Although high doses (6g at least) of Arginine have been shown to increase circulating Nitric Oxide levels and muscle blood volume post-workout, it has failed to increase intra-workout strength in more than one study.

The AKG form, which API has elected to use in High G, is alleged to be superior due to better absorption, but research indicates this may not be the case.

A 2012 study from the “Journal of the International Society of Sports Nutrition” found no performance enhancement benefits with 3700mg of Arginine Alpha-Ketoglutarate prior to resistance training. In fact, in this particular study, subjects who received the AAKG actually performed slightly worse than the placebo group.

Due to the relatively small size of this study, it cannot be considered conclusive, but it certainly does not lend credibility to the notion that Arginine AKG is as effective as L-Arginine, let alone superior.

Unfortunately, the amount of Arginine present in High G is nowhere near the doses that are commonly used in studies, and even some of those failed. In the context of High G, Arginine is pretty useless.


L-Alanyl L-Glutamine, as the name implies, is a dipeptide made up of Alanine and Glutamine. The idea behind L-Alanyl L-Glutamine is based on the notion that dipeptides are able to share the same transport into the cell, and can therefore be absorbed into the cell more effectively than two separate amino acids, which would require two separate transports.

A 2012 study showed better absorption of Glutamine (determined by plasma glutamine levels) when subjects ingested L-Alanyl L-Glutamine, than when they just ingested L-Glutamine alone.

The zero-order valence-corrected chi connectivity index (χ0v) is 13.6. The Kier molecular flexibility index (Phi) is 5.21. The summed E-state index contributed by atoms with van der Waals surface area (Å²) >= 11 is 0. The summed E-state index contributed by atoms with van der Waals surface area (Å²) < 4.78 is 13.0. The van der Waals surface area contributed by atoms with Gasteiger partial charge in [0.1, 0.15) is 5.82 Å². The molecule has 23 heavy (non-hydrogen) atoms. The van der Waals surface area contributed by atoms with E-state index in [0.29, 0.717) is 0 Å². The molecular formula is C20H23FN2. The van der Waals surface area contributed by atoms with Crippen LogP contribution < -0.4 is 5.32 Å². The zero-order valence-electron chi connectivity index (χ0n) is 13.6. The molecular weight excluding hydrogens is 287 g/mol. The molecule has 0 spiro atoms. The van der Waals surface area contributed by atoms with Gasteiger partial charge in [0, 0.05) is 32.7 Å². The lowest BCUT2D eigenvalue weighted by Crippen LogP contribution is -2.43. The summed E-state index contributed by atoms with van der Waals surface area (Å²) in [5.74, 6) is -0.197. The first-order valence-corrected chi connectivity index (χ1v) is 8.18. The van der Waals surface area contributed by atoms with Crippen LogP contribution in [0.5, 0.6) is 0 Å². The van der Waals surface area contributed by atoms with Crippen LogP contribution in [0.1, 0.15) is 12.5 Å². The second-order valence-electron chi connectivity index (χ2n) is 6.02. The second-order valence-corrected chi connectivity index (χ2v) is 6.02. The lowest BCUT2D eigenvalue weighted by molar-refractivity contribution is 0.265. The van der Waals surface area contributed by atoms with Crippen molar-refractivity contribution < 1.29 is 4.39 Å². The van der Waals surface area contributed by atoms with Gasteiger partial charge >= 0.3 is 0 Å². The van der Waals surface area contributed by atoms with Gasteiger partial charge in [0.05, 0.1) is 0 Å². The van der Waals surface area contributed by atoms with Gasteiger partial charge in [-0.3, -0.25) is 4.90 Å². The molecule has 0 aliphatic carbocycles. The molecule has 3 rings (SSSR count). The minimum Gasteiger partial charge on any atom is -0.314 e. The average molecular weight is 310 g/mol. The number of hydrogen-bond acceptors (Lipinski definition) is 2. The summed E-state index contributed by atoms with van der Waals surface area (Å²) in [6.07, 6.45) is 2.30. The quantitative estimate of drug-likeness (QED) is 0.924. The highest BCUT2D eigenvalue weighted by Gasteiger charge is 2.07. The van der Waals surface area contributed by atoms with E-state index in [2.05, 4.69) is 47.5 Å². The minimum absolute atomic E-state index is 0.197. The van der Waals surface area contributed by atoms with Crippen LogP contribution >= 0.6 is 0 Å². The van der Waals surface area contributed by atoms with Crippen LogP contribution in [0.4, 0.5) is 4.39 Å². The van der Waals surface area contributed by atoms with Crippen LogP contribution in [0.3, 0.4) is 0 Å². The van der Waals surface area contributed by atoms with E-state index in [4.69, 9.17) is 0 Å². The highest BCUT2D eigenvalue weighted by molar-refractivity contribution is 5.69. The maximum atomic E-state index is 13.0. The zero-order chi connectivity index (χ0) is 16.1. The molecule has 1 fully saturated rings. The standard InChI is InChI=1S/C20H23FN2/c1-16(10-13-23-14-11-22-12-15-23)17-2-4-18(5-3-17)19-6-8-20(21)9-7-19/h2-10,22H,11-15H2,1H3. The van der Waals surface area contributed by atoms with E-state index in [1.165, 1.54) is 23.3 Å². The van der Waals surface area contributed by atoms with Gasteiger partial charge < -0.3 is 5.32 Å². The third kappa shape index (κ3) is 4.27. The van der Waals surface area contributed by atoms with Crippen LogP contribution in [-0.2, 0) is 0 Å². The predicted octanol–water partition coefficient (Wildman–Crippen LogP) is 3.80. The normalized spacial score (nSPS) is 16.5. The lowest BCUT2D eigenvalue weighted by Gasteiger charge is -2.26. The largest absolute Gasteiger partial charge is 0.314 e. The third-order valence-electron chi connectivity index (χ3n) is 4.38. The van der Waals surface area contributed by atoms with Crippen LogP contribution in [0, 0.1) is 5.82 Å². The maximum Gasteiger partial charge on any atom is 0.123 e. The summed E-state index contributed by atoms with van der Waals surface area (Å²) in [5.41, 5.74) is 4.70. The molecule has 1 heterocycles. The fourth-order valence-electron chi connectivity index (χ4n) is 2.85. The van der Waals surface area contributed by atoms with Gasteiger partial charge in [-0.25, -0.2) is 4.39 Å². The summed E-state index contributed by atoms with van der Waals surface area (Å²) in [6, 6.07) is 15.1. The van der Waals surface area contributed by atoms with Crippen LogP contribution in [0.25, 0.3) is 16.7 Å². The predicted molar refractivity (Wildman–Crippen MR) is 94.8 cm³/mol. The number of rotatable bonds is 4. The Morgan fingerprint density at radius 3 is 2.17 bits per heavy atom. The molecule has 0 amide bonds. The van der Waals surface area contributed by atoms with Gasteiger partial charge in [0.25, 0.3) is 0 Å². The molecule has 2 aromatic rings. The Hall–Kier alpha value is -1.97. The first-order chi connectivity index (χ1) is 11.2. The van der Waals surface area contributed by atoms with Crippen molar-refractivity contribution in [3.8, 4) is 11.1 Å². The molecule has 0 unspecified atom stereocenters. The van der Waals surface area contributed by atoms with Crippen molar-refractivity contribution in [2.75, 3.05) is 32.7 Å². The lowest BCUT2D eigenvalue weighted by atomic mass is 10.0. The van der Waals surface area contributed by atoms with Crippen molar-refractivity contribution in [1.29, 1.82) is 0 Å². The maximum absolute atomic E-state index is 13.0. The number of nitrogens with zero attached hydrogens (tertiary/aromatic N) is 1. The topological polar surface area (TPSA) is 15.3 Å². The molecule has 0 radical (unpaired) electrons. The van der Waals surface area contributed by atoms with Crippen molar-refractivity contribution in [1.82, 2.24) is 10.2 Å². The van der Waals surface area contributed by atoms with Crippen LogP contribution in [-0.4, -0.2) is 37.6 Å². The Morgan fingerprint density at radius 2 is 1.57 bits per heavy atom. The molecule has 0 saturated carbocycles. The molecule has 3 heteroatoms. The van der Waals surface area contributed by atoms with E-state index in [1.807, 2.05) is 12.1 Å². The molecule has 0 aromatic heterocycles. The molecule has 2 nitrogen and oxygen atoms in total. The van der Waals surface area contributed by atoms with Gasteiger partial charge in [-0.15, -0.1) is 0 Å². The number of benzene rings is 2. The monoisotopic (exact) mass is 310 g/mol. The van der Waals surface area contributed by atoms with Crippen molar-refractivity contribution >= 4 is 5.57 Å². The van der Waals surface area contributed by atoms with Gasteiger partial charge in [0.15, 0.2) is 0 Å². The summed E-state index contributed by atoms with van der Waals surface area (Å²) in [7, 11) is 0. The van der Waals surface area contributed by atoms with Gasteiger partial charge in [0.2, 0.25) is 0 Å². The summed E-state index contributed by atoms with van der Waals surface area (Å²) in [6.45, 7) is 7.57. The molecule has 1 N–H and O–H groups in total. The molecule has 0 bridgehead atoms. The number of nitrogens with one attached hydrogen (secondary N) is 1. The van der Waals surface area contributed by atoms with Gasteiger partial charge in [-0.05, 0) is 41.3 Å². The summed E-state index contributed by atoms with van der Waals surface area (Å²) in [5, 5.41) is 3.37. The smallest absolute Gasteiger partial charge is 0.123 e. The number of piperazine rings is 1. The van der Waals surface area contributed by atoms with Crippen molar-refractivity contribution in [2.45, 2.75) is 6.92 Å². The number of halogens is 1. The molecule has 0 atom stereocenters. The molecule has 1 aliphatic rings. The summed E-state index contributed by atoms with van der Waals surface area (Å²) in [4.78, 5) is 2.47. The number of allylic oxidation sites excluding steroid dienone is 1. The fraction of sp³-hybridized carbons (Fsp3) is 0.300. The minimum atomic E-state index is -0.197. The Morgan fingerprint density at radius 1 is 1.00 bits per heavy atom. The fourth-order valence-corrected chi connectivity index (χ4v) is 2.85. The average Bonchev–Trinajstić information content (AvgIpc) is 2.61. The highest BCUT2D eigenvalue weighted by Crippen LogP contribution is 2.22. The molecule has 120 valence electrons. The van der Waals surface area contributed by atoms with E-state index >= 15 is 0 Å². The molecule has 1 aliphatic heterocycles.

Unfortunately, the amount of L-Alanyl L-Glutamine in High G is pretty negligible, even it is more readily absorbed.


Leucine is an amino acid belonging to the group known as Branched Chain Amino Acids (BCAAs), along with Isoleucine and Valine.

Leucine’s primary mechanism of action is via activation of Mammalian Target of Rapamycin (mTOR) which is a signaling molecule that signals the body to synthesize protein. To put it simply, Leucine activates mTOR which in turn stimulates protein synthesis.

The most common ratio found in BCAA supplements, the same ratio found in Iso Amino, is 2:1:1 with the higher weight being Leucine. While there is no reliable scientific evidence to indicate one true “optimal ratio”, Leucine tends to be the most abundant because it is the most potent with regards to stimulation of muscle protein synthesis.